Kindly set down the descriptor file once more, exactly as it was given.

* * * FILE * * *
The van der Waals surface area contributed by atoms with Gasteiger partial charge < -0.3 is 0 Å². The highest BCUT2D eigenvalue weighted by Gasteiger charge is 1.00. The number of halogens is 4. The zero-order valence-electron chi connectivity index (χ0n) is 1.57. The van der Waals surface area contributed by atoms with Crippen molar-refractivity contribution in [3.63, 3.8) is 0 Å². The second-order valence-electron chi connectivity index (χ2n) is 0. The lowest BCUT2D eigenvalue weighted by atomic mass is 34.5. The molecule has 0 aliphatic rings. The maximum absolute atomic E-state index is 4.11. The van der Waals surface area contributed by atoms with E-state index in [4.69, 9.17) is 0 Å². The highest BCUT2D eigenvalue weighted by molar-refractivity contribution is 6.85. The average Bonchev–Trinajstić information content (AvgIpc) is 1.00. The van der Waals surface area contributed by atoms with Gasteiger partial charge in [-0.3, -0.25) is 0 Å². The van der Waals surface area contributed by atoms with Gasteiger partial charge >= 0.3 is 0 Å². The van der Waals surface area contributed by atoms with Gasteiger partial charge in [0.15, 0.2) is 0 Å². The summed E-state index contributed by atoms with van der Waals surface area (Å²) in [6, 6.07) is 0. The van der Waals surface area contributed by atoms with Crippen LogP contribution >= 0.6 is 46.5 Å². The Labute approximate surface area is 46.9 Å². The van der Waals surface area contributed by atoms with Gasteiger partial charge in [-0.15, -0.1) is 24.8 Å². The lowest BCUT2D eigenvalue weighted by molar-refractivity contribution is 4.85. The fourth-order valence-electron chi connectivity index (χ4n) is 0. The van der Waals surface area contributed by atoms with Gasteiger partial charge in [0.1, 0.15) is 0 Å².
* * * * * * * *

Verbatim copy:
The van der Waals surface area contributed by atoms with Gasteiger partial charge < -0.3 is 0 Å². The highest BCUT2D eigenvalue weighted by Gasteiger charge is 1.00. The number of halogens is 4. The zero-order valence-electron chi connectivity index (χ0n) is 1.57. The van der Waals surface area contributed by atoms with Crippen molar-refractivity contribution in [3.63, 3.8) is 0 Å². The second-order valence-electron chi connectivity index (χ2n) is 0. The lowest BCUT2D eigenvalue weighted by atomic mass is 34.5. The molecule has 0 aliphatic rings. The maximum absolute atomic E-state index is 4.11. The van der Waals surface area contributed by atoms with E-state index in [4.69, 9.17) is 0 Å². The highest BCUT2D eigenvalue weighted by molar-refractivity contribution is 6.85. The average Bonchev–Trinajstić information content (AvgIpc) is 1.00. The van der Waals surface area contributed by atoms with Gasteiger partial charge in [-0.3, -0.25) is 0 Å². The van der Waals surface area contributed by atoms with Gasteiger partial charge >= 0.3 is 0 Å². The van der Waals surface area contributed by atoms with Gasteiger partial charge in [0.15, 0.2) is 0 Å². The summed E-state index contributed by atoms with van der Waals surface area (Å²) in [6, 6.07) is 0. The van der Waals surface area contributed by atoms with Crippen LogP contribution >= 0.6 is 46.5 Å². The Labute approximate surface area is 46.9 Å². The van der Waals surface area contributed by atoms with Gasteiger partial charge in [-0.15, -0.1) is 24.8 Å². The lowest BCUT2D eigenvalue weighted by molar-refractivity contribution is 4.85. The fourth-order valence-electron chi connectivity index (χ4n) is 0. The van der Waals surface area contributed by atoms with Gasteiger partial charge in [0.1, 0.15) is 0 Å².